Now We Know Why Patriots Valued Stephon Gilmore Over Malcolm Butler

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Patriots cornerback Stephon Gilmore

Photo via Charles LeClaire/USA TODAY Sports Images

The New England Patriots left fans and media confounded last March when they shocked the football world by signing cornerback Stephon Gilmore to a five-year, $65 million contract.

The Patriots rarely sign high-priced players on the first day of free agency without first having prior knowledge of them. No one on the Patriots’ staff had coached Gilmore, and they hadn’t hosted him on a free-agent visit.

Prior to signing Gilmore, many assumed the Patriots would sign cornerback Malcolm Butler — then a restricted free agent — to a long-term deal. That went out the window upon Gilmore’s arrival.

Many wondered why the Patriots would prefer Gilmore over Butler. The assumption at the time was it came down to Gilmore being younger, bigger, more athletic and coming from a better pedigree. Despite some struggles in the first four weeks of the season, Gilmore has been better than Butler.

This season, including playoffs, Gilmore allowed 48 catches on 82 targets for 610 yards with three touchdowns and two interceptions. Butler let up 60 catches on 101 targets for 814 yards with eight touchdowns and two interceptions.

Including two Duron Harmon interceptions that came on targets to Gilmore, the Patriots 2017 addition allowed a 73.7 passer rating this season. Butler let up a 103.3 passer rating.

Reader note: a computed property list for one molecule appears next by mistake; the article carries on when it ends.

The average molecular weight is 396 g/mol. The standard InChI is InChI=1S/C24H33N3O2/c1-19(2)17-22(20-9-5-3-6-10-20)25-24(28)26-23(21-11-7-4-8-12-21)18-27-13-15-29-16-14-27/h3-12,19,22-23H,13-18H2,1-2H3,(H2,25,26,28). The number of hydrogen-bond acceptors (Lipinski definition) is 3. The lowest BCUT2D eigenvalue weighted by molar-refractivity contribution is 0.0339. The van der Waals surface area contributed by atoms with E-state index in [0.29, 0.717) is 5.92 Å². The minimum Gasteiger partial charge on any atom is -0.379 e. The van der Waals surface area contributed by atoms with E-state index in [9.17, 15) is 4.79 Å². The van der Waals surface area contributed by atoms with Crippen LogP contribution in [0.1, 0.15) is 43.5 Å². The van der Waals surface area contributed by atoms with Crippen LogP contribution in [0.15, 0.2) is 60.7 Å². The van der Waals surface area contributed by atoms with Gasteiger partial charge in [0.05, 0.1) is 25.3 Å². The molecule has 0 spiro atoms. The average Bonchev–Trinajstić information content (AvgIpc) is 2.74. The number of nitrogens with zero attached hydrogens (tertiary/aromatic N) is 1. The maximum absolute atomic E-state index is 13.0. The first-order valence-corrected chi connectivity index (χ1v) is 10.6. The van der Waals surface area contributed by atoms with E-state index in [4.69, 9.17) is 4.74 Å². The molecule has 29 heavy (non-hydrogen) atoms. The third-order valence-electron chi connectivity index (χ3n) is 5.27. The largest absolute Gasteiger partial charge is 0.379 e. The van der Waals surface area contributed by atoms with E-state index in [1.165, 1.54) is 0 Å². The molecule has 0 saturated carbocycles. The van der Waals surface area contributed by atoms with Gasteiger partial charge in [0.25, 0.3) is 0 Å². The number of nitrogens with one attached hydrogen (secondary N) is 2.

Then, in the Super Bowl, Gilmore was the Patriots’ best defensive player in New England’s 41-33 Super Bowl LII loss to the Philadelphia Eagles, while Butler stayed on the sideline the entire game.

Regardless of what you think about head coach Bill Belichick’s decision to bench Butler, signing Gilmore was the right choice this offseason. He was the better player in 2017, and he’ll likely be the better player moving forward.

He let up two catches on five targets for 17 yards with Harmon’s interception in Super Bowl LII and didn’t allow a catch to Eagles receiver Alshon Jeffery in the second half.

The primary assumed reasons for Butler’s Super Bowl benching were his recent performance and his general lack of size. He allowed eight catches on 12 targets for 116 yards with two touchdowns in the divisional and wild card rounds of the playoffs and would have faced a tall task with the four Eagles’ receivers all standing 6 feet or taller.

It will be interesting to see what kind of money Butler commands on the open market this offseason. Being benched for the most important game in an NFL season doesn’t do much to raise a player’s value.

Butler won’t come close to receiving a contract like Gilmore’s five-year, $65 million pact. He might be lucky to get a deal like Logan Ryan’s three-year, $30 million contract with $16 million guaranteed. Butler is a year older than Ryan and entering free agency a year later.

The Patriots have to be feeling great about Gilmore right now, though, despite a losing effort in the Super Bowl. He was everything the Patriots thought he would be after his early struggles, shutting down big receivers and making big plays at opportune times.

It’s unfortunate Butler didn’t work out with the Patriots. He was a Super Bowl hero, and it would have been great for him to stay with the Patriots for the long haul.

Belichick didn’t make the right decision in benching Butler on Sunday. But he did make the right call in signing Gilmore rather than extending Butler.

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